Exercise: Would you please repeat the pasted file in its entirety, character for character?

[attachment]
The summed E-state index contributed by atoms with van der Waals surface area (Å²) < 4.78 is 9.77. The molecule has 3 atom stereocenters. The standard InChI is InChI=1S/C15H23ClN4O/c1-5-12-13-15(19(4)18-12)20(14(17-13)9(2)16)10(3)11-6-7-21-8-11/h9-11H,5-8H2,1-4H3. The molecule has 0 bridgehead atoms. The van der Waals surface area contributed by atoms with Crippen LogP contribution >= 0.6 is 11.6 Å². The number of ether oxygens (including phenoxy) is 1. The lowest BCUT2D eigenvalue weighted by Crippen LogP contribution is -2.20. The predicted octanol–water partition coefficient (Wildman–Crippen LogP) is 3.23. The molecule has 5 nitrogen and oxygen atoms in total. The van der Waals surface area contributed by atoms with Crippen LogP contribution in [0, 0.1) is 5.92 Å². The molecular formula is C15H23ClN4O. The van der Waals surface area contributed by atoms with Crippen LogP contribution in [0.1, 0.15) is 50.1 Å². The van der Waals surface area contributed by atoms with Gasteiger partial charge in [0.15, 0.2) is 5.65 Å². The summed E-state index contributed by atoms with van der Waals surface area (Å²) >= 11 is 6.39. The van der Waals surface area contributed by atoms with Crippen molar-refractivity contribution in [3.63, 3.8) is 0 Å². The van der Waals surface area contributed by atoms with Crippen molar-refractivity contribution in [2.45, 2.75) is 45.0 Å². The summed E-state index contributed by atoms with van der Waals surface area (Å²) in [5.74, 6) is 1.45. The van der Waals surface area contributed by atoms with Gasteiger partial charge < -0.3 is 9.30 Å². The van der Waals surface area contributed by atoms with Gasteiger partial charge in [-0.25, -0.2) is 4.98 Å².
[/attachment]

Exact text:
The summed E-state index contributed by atoms with van der Waals surface area (Å²) < 4.78 is 9.77. The molecule has 3 atom stereocenters. The standard InChI is InChI=1S/C15H23ClN4O/c1-5-12-13-15(19(4)18-12)20(14(17-13)9(2)16)10(3)11-6-7-21-8-11/h9-11H,5-8H2,1-4H3. The molecule has 0 bridgehead atoms. The van der Waals surface area contributed by atoms with Crippen LogP contribution >= 0.6 is 11.6 Å². The number of ether oxygens (including phenoxy) is 1. The lowest BCUT2D eigenvalue weighted by Crippen LogP contribution is -2.20. The predicted octanol–water partition coefficient (Wildman–Crippen LogP) is 3.23. The molecule has 5 nitrogen and oxygen atoms in total. The van der Waals surface area contributed by atoms with Crippen LogP contribution in [0, 0.1) is 5.92 Å². The molecular formula is C15H23ClN4O. The van der Waals surface area contributed by atoms with Crippen LogP contribution in [0.1, 0.15) is 50.1 Å². The van der Waals surface area contributed by atoms with Gasteiger partial charge in [0.15, 0.2) is 5.65 Å². The summed E-state index contributed by atoms with van der Waals surface area (Å²) >= 11 is 6.39. The van der Waals surface area contributed by atoms with Crippen molar-refractivity contribution in [3.63, 3.8) is 0 Å². The van der Waals surface area contributed by atoms with Crippen molar-refractivity contribution in [2.45, 2.75) is 45.0 Å². The summed E-state index contributed by atoms with van der Waals surface area (Å²) in [5.74, 6) is 1.45. The van der Waals surface area contributed by atoms with Gasteiger partial charge < -0.3 is 9.30 Å². The van der Waals surface area contributed by atoms with Gasteiger partial charge in [-0.25, -0.2) is 4.98 Å².